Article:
Evo Morales: Dictator?

Interviewer: “Your name and photos are everywhere,” I said. “Aren’t you afraid the power will become too personalized in you?”

Evo: “In Latin America, unfortunately, I’ve seen that political movements become focused on certain people. It’s my responsibility to offer a guarantee. There will no longer exist leaders drunk on power or despotism. That’s why I ask my compañeros to correct me if I make a mistake.”

Like his ideological mentor, Hugo Chavez, Evo’s remarkable rise to power was built on rights for the poor, distribution of wealth, and extermination of corruption. As his vice president’s first speech declared, Evo’s presidency was hinged on the idea of uniting the uneducated and the educated, the poor and the wealthy, the indigenous and the elite: “Bolivia will have dignity when the poncho and the tie govern together” (Álvaro García Linera quoting Bolivian President Manuel Isidora Belzá). However, like Hugo Chavez, time in power has revealed a darker character than this initial platform would have us believe.

In words:

  • Justice: “I’d actually like to eradicate all the law schools as a matter of public health. I see the judicial system we have in Sucre as a faithful model of colonialism.”
    • “We want to govern with the law that our ancestors left us, the ama sua, ama llulla, ama quella, not to steal, not to lie, and not to be lazy, that is our law.”
    • A branch of Evo’s government is a group of attorneys responsible for supervising the legality of governmental actions and decrees that Evo refers to as “bananas.” He insists that all bananas are crooked.
    • Evo was inaugurated as Bolivia’s President in three separate ceremonies, including an indigenous leader’s ceremony at Tiwanaku where a child is said to have been sacrificed on his behalf.
  • World Affairs: “It’s the ICSID [International Centre for Settlement of Investment Disputes – part of the World Bank] that should be eradicated and not the coca leaf.”
  • Finances: “When I came to the presidency, I didn’t know that the circulation of a lot of money would bring about inflation.”
  • Respect for women or “Machoism”?: Evo has two children from different mothers; when asked by a European diplomat whether he has twins (since the children are the same age), Evo replied, “I’m not selfish, and I wanted each of them to have their own mother.”
  • Accusations of coups/destabilization: Evo is highly suspicious of any group in opposition to him, as seen in the October 2011 indigenous Tipnis march that was confronted with police violence.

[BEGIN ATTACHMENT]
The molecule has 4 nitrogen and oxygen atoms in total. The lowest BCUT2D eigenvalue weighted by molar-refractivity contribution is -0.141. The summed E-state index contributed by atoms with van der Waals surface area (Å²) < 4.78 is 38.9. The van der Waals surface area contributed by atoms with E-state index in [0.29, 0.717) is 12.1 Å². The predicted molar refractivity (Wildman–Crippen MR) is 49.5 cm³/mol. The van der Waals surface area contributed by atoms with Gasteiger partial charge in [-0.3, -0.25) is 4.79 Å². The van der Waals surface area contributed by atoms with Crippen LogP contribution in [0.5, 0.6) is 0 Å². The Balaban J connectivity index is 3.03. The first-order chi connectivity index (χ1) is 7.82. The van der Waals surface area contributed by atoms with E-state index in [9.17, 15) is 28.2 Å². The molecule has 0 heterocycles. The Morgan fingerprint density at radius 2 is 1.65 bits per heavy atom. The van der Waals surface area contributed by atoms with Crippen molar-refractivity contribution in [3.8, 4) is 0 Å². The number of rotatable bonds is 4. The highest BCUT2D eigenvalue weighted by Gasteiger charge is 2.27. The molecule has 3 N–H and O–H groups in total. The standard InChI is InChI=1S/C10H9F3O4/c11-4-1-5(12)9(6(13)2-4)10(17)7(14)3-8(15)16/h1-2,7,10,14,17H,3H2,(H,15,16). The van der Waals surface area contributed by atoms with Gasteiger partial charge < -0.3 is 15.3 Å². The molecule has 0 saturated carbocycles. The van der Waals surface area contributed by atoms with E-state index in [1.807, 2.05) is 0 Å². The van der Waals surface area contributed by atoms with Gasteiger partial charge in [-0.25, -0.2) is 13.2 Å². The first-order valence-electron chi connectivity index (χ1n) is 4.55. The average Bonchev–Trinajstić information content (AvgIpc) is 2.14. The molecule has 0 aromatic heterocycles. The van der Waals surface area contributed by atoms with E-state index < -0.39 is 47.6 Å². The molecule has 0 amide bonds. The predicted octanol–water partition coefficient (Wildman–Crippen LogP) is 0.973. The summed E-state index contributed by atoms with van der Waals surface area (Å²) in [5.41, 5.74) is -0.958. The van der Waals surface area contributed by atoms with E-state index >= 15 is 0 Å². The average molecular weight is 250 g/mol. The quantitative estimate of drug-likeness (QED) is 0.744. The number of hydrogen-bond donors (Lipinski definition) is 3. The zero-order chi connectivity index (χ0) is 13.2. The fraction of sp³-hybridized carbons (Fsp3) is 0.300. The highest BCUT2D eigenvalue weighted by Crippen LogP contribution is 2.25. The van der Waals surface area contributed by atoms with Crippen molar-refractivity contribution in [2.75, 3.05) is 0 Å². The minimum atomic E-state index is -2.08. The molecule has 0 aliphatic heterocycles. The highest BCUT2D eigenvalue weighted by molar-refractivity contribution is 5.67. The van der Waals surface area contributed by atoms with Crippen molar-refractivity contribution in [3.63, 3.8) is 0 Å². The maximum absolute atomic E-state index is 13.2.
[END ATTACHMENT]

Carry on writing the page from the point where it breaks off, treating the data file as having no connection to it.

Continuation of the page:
• His mistrust runs even deeper with the US: “They’re financing my rivals. Since there isn’t opposition, they’re trying to create it in order to destabilize me,” Evo said to Spain’s President Zapatero at the UN meeting in NYC.
    • His notes from his UN speech in NYC: “Capitalism: the worst enemy to humanity.”

In affiliation:

  • Political party: MAS (Movimiento al Socialismo – “Movement Towards Socialism”)
  • *No member of his intimate circle (at least for his first term in 2006) had ever been a civil servant before*
  • During his first, failed election for the presidency of Bolivia, Evo chose Antonio Peredo as his vice presidential candidate. Peredo was a Guevarist and the brother of Guido “Inti” (a Bolivian guerilla who fought with Che Guevara).
  • Filemón Escobar, a Trotskyite leader adamantly pro-coca
    • Their 14+ year mentor-pupil relationship was severed by Evo in May 2004, when he accused Escobar of being corrupt and a CIA agent for not being present in Congress when a law was passed allowing US troops immunity to enter Bolivia.
  • Felipe Cáceres: Evo’s newly appointed anti-drug czar, who is proudly a cocalero
  • Quintana: liaison to the armed forces; formerly incriminated as a narcotics cocalero
  • Alfredo Rada (Director of the Center for Judicial Studies and Social Investigation – CEJIS): in charge of management of social conflicts; former member of Trotskyite party
  • Chancellor Choquehuanca (Evo’s cabinet): created Bolivia’s US visa “reciprocity” requirement; said that “he has gone 20 years without reading an entire book, but that he could read the wrinkles of the elderly, that his ancestors lived to be 200 years old, and that coca could replace a child’s daily glass of milk” (182).
  • Hugo Chavez (Venezeula): friend and mentor; Venezuela provides private Falcon planes for Evo to use for personal and state affairs.
  • Fidel Castro (Cuba): close council, who he visits frequently (including 5 days after winning the Bolivian presidency). In a speech at the UN in NYC, Evo said, “A salute to all of the revolutionaries, especially President Fidel, for whom I have a great deal of respect because Fidel also sends troops to many countries, but troops to save lives, unlike the president of the United States [Bush] who sends troops to end lives.”